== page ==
|By Jannell McGrew, Montgomery Advertiser, Ala.|
Knight Ridder/Tribune Business News
Jul. 13, 2005 - Aside from collapsed roofs, power outages and downed trees, there is at least one other nasty fallout this week from Hurricane Dennis: price gouging.
Alabama Attorney General Troy King said Tuesday that investigators have received more than 800 calls from people complaining that some businesses are charging too much for some items in the aftermath of Hurricane Dennis.
There were 653 complaints of gas pricing; 42 for generator pricing; 24 for lodging; and 11 for food. Other complaints included battery, water, ice, building material and car rental pricing.
King said unscrupulous contractors, businesses and individuals who profit illegally in Alabama from damage caused by Hurricane Dennis will be arrested and held to account.
"It just brings out the worst side of human nature," King said Tuesday. "It brings out those who want to take advantage. We just will not tolerate anyone attempting to profiteer off of this destruction."
The attorney general's investigative division has 12 investigators. Four continue to respond to the complaints.
Although what constitutes an unconscionable price is not specifically set forth in state law, a price that is 25 percent or more than the average price charged in the same area within the last 30 days -- unless the increase can be attributed to a reasonable cost -- is generally considered a case of unconscionable pricing.
The penalty is a fine of up to $1,000 per violation, and those determined to have willfully and continuously violated the law may be prohibited from doing business in Alabama.
"If somebody engages in a pattern of price gouging, they could lose their business licenses; they could be liable for restitution to their victims," King said. "We take these complaints very, very seriously."
State Agriculture Commissioner Ron Sparks agreed with King.
"It nauseates me that someone would charge $5 for ice to someone who is trying to keep their insulin or baby formula cool," Sparks said.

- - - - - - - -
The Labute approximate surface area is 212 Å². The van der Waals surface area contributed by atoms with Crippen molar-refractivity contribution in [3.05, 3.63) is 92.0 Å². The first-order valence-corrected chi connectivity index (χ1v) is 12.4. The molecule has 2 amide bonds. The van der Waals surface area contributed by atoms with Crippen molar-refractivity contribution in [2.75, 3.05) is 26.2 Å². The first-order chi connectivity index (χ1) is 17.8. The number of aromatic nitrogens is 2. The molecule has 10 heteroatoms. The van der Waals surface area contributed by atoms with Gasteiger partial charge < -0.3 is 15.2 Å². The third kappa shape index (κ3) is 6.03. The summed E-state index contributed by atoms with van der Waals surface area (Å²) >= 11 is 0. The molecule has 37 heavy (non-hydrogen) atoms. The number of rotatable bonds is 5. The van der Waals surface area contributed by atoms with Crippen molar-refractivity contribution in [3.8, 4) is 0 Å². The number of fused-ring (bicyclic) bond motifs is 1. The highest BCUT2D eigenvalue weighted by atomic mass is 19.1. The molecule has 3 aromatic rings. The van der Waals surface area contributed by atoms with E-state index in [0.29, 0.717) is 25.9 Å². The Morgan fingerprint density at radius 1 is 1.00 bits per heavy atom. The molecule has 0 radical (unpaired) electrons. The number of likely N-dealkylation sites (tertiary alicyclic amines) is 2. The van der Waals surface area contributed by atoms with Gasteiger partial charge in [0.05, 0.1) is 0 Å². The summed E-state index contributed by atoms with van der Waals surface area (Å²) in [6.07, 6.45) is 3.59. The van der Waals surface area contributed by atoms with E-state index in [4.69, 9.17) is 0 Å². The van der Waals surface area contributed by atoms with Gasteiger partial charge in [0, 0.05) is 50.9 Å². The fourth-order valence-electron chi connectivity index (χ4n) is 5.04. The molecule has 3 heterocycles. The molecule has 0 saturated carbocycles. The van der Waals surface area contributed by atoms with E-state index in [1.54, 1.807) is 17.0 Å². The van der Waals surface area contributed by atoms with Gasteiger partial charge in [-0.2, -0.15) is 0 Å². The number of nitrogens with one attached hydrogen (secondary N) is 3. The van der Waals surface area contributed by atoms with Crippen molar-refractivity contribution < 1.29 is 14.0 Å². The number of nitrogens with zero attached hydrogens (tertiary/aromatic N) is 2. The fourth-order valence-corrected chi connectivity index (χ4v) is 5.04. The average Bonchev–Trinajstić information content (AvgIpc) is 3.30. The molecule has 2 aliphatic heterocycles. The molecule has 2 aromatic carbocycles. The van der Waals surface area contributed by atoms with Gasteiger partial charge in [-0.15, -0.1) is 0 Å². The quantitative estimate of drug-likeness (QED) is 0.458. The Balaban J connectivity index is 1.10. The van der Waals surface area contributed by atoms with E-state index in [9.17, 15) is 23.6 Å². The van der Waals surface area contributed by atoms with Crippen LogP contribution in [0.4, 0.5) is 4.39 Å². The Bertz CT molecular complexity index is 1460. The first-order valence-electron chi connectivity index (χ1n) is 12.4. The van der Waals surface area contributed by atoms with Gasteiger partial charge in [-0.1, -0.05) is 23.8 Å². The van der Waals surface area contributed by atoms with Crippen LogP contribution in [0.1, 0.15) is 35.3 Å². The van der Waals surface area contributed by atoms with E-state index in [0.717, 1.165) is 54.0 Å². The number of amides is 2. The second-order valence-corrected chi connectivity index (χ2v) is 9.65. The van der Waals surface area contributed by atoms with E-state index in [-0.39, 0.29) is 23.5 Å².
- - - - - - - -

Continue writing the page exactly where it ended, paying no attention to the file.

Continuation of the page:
King said the 809 complaints received to date have included reports of extravagant prices for food, generators, batteries and motel rooms. King said some of the complaints about the price of gas may not have stemmed from price-gouging since the price of gas has been rising steadily in recent months and went up about 4 cents a gallon in most areas last week. But he said every report will be investigated.
Sparks said his department is also looking into reports of other unscrupulous activity by merchants, such as selling regular gasoline as high octane, or selling 20 pounds of an item and charging the price for 50 pounds.
Emergency responders continued to distribute water, food and ice to hurricane victims Tuesday.
In those areas where power outages left some without access to grocery items they needed, workers passed out provisions that included military rations or Meals Ready to Eat.
At a news conference at state emergency management headquarters in Clanton on Tuesday, Gov. Bob Riley noted the collapsed buildings, downed trees and roof damage in counties hit with Dennis' violent winds.
Today, he and Alabama Emergency Management Agency Director Bruce Baughman will meet with public officials in Escambia and Monroe counties to discuss Hurricane Dennis relief and recovery efforts.
By Tuesday evening, Alabama Power Co. had restored service to 94.4 percent of customers who lost power during the hurricane.
As of 4:30 p.m., 13,307 customers remained without power statewide, down from a peak of 241,214.
The Associated Press contributed to this report.
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